Though the vineyard is now aglow with autumnal colours, any respite is short-lived in the Dourthe vineyards.
And even though there is another two week of key activity in the winery while vinification is in full swing, it’s all hands on deck for the teams of vignerons. It’s now the start of working the soils, which is essential to maintain the vines and terroir in perfect harmony.
Griffage or howing is a type of ploughing which aerates the soils and relieves any compaction that may occur after all the activity in the vines over the course of the year. Cover plants – whether natural or sown – are then dug into the soil and add nutrients and organic matter to the soils as they break down over the winter.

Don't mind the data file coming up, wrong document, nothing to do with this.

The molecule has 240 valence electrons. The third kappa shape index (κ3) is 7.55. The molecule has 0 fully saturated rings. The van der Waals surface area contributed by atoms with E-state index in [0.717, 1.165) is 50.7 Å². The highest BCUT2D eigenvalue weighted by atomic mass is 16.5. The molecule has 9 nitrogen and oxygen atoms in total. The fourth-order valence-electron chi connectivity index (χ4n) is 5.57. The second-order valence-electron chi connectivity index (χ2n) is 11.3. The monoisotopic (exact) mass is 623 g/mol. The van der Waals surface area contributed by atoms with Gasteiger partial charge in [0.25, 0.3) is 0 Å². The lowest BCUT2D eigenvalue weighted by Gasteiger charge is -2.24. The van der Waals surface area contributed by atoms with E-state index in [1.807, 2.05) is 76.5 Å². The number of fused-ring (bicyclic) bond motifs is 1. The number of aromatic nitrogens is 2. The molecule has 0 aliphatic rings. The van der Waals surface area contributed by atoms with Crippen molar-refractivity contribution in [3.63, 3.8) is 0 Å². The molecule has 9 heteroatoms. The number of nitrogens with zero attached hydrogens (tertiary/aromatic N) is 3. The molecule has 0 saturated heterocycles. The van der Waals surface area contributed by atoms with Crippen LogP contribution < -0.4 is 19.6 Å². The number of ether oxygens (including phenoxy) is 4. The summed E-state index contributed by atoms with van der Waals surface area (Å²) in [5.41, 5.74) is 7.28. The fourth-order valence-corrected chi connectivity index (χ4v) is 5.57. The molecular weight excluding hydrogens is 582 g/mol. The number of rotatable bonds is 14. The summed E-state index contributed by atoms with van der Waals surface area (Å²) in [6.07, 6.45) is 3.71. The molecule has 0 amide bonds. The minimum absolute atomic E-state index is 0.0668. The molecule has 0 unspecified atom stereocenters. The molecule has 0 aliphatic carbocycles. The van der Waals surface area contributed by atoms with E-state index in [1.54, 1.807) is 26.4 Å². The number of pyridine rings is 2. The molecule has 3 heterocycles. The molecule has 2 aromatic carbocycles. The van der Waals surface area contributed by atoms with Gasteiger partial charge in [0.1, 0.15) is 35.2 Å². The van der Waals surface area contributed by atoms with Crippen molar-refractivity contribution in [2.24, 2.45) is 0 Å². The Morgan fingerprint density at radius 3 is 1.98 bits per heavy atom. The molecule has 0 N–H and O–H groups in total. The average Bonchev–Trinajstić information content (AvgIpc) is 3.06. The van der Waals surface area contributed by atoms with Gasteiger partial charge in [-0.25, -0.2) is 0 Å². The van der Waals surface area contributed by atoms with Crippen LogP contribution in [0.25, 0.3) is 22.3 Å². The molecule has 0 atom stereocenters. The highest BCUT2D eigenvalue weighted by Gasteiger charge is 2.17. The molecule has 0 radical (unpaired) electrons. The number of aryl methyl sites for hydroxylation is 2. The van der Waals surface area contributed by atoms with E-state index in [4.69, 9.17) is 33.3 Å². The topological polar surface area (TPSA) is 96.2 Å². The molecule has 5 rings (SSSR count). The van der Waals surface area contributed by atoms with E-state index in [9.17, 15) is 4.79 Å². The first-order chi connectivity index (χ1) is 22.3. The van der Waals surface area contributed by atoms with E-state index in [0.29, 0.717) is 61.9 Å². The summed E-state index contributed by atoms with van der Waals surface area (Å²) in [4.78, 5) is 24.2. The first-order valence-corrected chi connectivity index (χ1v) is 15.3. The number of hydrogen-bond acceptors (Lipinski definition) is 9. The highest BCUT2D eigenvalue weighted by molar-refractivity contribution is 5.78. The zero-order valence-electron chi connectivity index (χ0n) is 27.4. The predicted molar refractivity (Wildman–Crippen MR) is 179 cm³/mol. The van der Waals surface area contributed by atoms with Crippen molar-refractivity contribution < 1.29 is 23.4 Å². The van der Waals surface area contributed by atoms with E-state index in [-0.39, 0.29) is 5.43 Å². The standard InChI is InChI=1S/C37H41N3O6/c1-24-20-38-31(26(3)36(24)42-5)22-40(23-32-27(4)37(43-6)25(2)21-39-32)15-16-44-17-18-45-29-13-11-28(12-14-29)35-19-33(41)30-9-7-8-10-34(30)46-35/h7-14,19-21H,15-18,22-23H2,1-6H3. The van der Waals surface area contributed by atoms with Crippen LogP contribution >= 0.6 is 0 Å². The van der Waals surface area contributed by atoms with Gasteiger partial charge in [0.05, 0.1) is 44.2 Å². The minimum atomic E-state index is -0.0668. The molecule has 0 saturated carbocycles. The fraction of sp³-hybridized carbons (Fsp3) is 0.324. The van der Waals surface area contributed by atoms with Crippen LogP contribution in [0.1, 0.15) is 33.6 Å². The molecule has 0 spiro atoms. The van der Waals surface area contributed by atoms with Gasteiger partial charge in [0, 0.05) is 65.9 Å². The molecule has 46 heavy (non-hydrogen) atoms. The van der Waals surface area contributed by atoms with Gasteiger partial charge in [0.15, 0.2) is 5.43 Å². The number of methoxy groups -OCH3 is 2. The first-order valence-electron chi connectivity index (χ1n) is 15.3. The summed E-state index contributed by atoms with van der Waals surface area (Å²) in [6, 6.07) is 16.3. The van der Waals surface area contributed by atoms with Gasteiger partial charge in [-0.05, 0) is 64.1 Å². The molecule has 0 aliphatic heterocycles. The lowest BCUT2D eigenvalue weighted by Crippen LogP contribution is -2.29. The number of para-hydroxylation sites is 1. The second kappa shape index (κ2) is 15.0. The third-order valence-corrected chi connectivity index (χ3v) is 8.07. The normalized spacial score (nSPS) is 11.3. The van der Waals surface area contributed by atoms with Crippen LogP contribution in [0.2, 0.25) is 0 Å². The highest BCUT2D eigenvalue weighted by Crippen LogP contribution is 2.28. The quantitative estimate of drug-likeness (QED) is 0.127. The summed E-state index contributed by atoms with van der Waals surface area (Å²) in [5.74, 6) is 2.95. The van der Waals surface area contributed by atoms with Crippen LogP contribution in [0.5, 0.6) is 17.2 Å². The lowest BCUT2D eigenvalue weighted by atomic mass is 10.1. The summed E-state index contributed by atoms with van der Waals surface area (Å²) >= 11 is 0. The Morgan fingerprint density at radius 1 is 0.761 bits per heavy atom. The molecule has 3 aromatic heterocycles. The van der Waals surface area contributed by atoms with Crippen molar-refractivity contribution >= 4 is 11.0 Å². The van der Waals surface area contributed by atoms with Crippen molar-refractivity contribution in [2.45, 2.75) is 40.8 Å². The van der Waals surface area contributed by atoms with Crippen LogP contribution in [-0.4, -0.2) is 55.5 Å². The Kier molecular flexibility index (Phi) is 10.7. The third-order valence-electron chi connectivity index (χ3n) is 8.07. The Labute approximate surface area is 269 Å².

Planting temporary cover crops
Temporary cover planting such as cereals or legumes (barley or vetch) can improve aeration and soil structure by promoting the presence of micro-organisms in the soils. Winter cover crops also improve the bearing capacity of the soils and prevent any erosion from winter rains. They act as a natural fertiliser in the spring when dug into the soil.
Chaussage in the young vines
Chaussage or buttage, depending on the wine region, is the process by which a small mound of earth is piled around the base of each vine. This is carried out for a number of reasons:
o to protect the young vines from frost damage
o to bury weeds and plant debris from between the vines
o to break up any superficial vine roots and in so doing force the roots to penetrate deeper into the soils
o to aerate and add structure to the soils
As soon as the first cold snap and when the vine has lost its leaves, pruning may commence. But that’s another story…